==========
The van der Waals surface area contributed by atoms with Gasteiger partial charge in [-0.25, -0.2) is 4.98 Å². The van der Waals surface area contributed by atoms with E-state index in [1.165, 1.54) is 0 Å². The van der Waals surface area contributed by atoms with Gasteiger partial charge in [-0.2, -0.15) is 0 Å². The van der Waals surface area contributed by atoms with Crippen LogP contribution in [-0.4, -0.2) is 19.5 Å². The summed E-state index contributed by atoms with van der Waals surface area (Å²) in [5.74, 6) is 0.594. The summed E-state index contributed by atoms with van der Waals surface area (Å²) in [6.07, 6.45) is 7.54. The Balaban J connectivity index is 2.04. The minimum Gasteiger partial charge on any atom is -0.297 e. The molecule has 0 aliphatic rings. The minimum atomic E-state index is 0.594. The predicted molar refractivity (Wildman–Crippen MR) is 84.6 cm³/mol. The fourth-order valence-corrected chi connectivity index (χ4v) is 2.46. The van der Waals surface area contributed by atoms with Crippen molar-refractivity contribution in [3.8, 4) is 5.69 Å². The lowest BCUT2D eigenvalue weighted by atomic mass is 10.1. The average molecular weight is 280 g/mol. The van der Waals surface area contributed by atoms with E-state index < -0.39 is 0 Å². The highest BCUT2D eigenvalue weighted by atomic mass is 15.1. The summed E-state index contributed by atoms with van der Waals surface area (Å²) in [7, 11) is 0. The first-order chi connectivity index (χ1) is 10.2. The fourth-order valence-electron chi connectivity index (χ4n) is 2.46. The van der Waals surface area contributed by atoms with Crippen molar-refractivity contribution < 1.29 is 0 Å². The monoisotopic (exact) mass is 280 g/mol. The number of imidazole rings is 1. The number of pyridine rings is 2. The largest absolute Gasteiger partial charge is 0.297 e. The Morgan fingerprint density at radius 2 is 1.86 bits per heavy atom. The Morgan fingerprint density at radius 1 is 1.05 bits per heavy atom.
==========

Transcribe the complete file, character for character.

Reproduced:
The van der Waals surface area contributed by atoms with Gasteiger partial charge in [-0.25, -0.2) is 4.98 Å². The van der Waals surface area contributed by atoms with E-state index in [1.165, 1.54) is 0 Å². The van der Waals surface area contributed by atoms with Gasteiger partial charge in [-0.2, -0.15) is 0 Å². The van der Waals surface area contributed by atoms with Crippen LogP contribution in [-0.4, -0.2) is 19.5 Å². The summed E-state index contributed by atoms with van der Waals surface area (Å²) in [5.74, 6) is 0.594. The summed E-state index contributed by atoms with van der Waals surface area (Å²) in [6.07, 6.45) is 7.54. The Balaban J connectivity index is 2.04. The minimum Gasteiger partial charge on any atom is -0.297 e. The molecule has 0 aliphatic rings. The minimum atomic E-state index is 0.594. The predicted molar refractivity (Wildman–Crippen MR) is 84.6 cm³/mol. The fourth-order valence-corrected chi connectivity index (χ4v) is 2.46. The van der Waals surface area contributed by atoms with Crippen molar-refractivity contribution in [3.8, 4) is 5.69 Å². The lowest BCUT2D eigenvalue weighted by atomic mass is 10.1. The average molecular weight is 280 g/mol. The van der Waals surface area contributed by atoms with E-state index < -0.39 is 0 Å². The highest BCUT2D eigenvalue weighted by atomic mass is 15.1. The summed E-state index contributed by atoms with van der Waals surface area (Å²) in [7, 11) is 0. The first-order chi connectivity index (χ1) is 10.2. The fourth-order valence-electron chi connectivity index (χ4n) is 2.46. The van der Waals surface area contributed by atoms with Crippen molar-refractivity contribution < 1.29 is 0 Å². The monoisotopic (exact) mass is 280 g/mol. The number of imidazole rings is 1. The number of pyridine rings is 2. The largest absolute Gasteiger partial charge is 0.297 e. The Morgan fingerprint density at radius 2 is 1.86 bits per heavy atom. The Morgan fingerprint density at radius 1 is 1.05 bits per heavy atom.